Q: How did you develop the courage to go public with those songs?
A: Too many beers [laughs]. None of my buddies back in Maywood or Melrose Park knew I played guitar or wrote songs. I didn’t have a sounding board, so I had no idea if what I was writing was any good or not. But one night [in 1969] at the Fifth Peg I was sitting with some students watching the open-mike performers, and I made a remark about the people that were getting up to sing: “This is awful.” So the people I was sitting with said, “You get up and try.” And I did. I remember playing “Sam Stone” and the crowd just sat there and looked at me when I was done and I thought, “Uh-oh, I’m in trouble,” but it was like they were stunned, and then they applauded. Later that night the owner of the Fifth Peg asked if I could come back and play a couple of shows a week. I didn’t have many songs, but I started writing like crazy. I got paid 50 cents a person and about 12 people showed up the first night. Almost all of them came back for the next show, and half brought a friend or two with them. Then Roger Ebert wrote about me in the paper and that busted things wide open. I had people waiting outside in line on Armitage, and I’d do two or three shows a night. Q: But you really weren’t thinking about this as a career? A: I didn’t think the people who did this with their records in stores were anything like me. I didn’t think it was possible for people where I came from to make a record in New York City and go to Hollywood. I thought you had to be from France or have money to get into the entertainment business.
Q: When did you start thinking you could make records?
A: Bob Koester from Delmark asked if we could get together for lunch -- my first show-biz lunch. We went for a burger somewhere, around the corner from the Jazz Record Mart on Grand. He offered me a one-album deal, said I could sing Hank Williams and Jimmie Rodgers covers, “Sam Stone” and “Hello in There” and three or four of mine. I wouldn’t have to tie up all my own stuff. Then he took me to the basement of the record store. “I’ll show you what the record business is about,” he says. There was a desk and a closet. In the closet, he had about 1000 cardboard covers for a Muddy Waters album with a picture of Muddy standing next to a cyclone fence. It looked great, except Muddy has his fly open. They didn’t discover his fly was open in the picture till they printed 1000 of them. They had to retake the picture -- guess they didn’t have air brushes back then. And Bob says, “And that, John, is what the record business is about.” And he was right!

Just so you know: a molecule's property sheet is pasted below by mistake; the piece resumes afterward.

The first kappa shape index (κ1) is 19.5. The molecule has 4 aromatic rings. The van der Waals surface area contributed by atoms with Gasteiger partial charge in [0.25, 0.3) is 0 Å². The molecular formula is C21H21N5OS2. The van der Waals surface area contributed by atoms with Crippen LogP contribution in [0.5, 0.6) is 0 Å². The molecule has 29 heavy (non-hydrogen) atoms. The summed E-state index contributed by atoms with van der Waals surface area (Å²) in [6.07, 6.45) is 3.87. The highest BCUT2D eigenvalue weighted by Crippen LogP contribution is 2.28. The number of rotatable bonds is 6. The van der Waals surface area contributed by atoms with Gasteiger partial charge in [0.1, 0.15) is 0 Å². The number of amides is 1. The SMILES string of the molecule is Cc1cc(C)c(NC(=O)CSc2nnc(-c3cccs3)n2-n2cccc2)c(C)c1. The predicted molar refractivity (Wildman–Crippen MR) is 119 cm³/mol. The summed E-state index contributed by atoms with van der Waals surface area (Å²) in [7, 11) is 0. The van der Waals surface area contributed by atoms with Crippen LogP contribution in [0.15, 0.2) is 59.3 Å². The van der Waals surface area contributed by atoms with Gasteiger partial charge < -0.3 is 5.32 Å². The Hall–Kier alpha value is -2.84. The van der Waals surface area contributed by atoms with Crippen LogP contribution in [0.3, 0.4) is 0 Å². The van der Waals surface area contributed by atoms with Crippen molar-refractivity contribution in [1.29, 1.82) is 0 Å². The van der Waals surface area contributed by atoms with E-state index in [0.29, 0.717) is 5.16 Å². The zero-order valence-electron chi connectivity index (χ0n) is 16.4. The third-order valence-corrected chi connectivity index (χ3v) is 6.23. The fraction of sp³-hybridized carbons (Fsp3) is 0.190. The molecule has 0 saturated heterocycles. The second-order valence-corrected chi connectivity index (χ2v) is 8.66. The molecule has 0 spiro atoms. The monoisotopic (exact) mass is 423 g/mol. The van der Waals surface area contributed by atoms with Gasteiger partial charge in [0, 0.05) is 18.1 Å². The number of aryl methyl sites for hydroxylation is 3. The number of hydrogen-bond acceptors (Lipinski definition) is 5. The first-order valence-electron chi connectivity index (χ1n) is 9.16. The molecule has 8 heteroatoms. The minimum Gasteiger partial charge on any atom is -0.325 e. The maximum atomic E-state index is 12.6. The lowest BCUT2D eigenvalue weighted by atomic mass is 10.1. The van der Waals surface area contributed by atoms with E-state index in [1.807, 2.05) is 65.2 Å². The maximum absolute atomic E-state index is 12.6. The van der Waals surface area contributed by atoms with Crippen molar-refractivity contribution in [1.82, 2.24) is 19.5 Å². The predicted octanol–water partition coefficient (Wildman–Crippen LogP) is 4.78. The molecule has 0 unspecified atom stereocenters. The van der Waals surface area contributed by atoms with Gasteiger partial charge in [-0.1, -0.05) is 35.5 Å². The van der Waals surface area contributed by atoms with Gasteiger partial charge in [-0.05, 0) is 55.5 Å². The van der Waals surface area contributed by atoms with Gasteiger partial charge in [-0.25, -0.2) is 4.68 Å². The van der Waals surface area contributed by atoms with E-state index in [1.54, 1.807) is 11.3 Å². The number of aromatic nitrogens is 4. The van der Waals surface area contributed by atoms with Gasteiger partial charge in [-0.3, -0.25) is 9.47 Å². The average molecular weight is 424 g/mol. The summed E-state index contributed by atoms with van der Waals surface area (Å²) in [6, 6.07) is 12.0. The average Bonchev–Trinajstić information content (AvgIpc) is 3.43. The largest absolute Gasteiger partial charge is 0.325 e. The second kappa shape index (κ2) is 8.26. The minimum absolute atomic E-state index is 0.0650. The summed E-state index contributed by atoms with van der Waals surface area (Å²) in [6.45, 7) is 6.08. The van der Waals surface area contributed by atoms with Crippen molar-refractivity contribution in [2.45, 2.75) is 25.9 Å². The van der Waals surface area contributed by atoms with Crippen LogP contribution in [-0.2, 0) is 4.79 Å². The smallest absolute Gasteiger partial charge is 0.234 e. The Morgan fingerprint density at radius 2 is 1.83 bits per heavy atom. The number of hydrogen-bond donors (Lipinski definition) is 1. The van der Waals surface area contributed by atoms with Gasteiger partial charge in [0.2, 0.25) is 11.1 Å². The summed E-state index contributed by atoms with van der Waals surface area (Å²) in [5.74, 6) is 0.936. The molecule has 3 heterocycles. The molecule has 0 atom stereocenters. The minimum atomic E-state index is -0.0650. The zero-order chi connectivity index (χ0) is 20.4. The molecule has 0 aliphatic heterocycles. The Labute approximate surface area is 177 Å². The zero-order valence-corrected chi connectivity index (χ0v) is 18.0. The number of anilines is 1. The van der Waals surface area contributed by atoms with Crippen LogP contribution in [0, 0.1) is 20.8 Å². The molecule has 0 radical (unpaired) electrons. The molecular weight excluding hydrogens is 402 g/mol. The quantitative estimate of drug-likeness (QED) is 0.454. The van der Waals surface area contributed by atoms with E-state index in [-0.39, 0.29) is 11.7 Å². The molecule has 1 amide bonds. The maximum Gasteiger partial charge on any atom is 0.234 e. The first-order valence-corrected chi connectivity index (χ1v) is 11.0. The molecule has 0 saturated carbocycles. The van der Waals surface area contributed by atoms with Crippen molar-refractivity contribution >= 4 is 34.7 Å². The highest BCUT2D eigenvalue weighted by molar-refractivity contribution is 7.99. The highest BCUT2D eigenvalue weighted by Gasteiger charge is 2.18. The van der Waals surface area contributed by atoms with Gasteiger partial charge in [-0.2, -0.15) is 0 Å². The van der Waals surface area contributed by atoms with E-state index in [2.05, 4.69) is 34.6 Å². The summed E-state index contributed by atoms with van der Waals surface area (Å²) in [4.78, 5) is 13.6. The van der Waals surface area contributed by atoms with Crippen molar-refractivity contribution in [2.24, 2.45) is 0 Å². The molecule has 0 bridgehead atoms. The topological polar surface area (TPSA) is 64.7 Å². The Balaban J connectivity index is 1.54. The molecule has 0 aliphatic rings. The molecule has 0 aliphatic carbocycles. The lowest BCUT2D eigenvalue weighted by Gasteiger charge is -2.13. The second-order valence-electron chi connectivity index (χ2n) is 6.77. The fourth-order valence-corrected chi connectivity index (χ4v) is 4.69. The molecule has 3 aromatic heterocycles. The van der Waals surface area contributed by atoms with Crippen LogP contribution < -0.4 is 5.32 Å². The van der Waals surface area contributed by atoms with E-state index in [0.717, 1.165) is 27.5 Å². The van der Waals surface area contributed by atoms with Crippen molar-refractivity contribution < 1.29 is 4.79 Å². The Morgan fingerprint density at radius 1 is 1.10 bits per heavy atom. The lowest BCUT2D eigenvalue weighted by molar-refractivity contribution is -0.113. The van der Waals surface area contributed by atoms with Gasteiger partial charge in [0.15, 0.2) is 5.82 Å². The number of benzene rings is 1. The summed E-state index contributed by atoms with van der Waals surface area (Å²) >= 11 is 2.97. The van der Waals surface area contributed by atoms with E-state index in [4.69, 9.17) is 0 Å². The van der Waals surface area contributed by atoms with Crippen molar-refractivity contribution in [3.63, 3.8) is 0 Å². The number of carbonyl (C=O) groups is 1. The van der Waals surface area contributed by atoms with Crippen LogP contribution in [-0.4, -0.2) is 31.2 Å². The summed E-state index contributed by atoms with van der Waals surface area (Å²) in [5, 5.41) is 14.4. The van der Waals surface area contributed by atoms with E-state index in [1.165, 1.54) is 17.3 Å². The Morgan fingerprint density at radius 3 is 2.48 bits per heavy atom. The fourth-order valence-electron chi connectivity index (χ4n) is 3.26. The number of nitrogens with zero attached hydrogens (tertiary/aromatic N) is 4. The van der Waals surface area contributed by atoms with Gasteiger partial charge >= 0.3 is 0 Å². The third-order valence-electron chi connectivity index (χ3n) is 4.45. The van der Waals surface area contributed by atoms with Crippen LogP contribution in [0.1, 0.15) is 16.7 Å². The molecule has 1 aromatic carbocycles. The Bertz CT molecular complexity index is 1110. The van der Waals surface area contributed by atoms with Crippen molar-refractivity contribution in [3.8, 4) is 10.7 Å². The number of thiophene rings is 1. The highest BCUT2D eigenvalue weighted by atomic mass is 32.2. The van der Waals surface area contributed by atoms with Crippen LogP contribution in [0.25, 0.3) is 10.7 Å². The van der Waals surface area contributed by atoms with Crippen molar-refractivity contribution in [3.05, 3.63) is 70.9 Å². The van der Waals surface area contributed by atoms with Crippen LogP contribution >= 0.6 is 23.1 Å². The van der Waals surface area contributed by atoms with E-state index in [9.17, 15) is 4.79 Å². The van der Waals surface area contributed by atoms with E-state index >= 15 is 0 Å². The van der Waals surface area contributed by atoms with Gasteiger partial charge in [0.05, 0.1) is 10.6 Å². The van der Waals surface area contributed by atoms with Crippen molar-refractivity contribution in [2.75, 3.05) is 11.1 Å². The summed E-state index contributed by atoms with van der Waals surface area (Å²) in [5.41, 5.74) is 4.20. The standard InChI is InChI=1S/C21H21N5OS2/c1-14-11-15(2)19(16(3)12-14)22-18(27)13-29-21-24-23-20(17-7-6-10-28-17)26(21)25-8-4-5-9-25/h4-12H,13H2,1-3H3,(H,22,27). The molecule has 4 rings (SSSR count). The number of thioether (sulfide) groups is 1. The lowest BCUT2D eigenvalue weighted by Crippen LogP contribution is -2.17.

Q: And yet you turned down Delmark?
A: I ended up turning him down. I knew Delmark was a great label that had great people on it, and here I had chance to be on that roster. So by me saying no, that’s when it clicked: I must have something in mind that I’m not telling myself.
Q: And that led to your signing with Atlantic [which released his first few albums]?
A: Till I had the deal with Atlantic and I was traveling the country, I didn’t realize how much artists go through to get a record deal. They’d done everything but twirl a baton. That’s show business! I had that fortunate evening when Kris Kristofferson came down to see me sing [at the Earl of Old Town in 1971], and I got signed right away. It was in the stars or something for me.
Q: And then they made you sit on a bale of bay for your first album cover.
A: I had never seen a bale of hay in my life! I tried to explain that to Jim Marshall when he took the picture in his studio in San Francisco. We were making small talk when a pickup truck arrives with three bales of hay. He said, “I’m gonna do a head shot of you and the straw will make an interesting background.” Next thing I know it’s about five days before the album comes out and I’m at the record company in New York and I saw the cover photo, and there I am sitting on a bale of hay. And I pipe up that while I like country music, this looks like “Hee-Haw.” But it was too late to change it, and I’ve been making up for it ever since.
Q: Your last album, “Fair & Square,” came out in 2005. Any plans to put out another one?
A: I’m writing very slowly for the next record. They used to come so fast, but I’ll do anything to get out of writing these days. It used to be my hobby, my way of getting away from world. I always like to have patience with songwriting. I don’t like to put a record together unless I have songs that are staying with me. Once I get 10, I’ll go into the studio.
Q: Having a family does tend to change your priorities.
A: Kids change everything about your whole lifestyle. I’ve got two [teenage sons with his wife, Fiona]. I used to be a total nighthawk. I used to stay up till the sun went down. Now I need to be more structured. I’ll set aside next Tuesday so I can write, and when Tuesday rolls around and if I don’t feel like it, I don’t force it. I got enough craft to sit down and write a song if that’s what I said I’d do that day, but if it’s not inspired by anything, it won’t stay with you.
Q: Has living in Nashville changed your approach at all?
A: In Nashville it’s hard to avoid co-songwriting. If you have a beer with someone, the next thing you know they’re calling you up to cowrite. Some have turned out good. Any of the songs I’ve ever written that were country hits [“I Just Want to Dance With You,” “Love is on a Roll,” “Unwed Fathers”] are songs I couldn’t have written myself. You have to have a certain structure, and the Nashville guys I cowrite with know it’s gonna be barking up a wrong tree to pitch six-minute song to a producer looking for a single. If you can write a really good song in three minutes, get to the point, it’s pretty neat. By myself, if I stumbled across a “hit,” I don’t think I’d know it.

By: Citizens For The Right To Answer to John Who?

TV - Elvis Costello with... "Spectacle"

check your local listings of the Sundance channel

,,,, if you have Digital Comcast you can go to the "On Demand" feature and then scroll down to "TV/Entertainment" and then to "Sundance" and watch that Spectacle show.

The Marty Stuart Show - episode 29- Date: January 2, 2010
By: Ima Prinefan
Guests: John Prine, Connie Smith, Leroy Troy, and The Fabulous Superlatives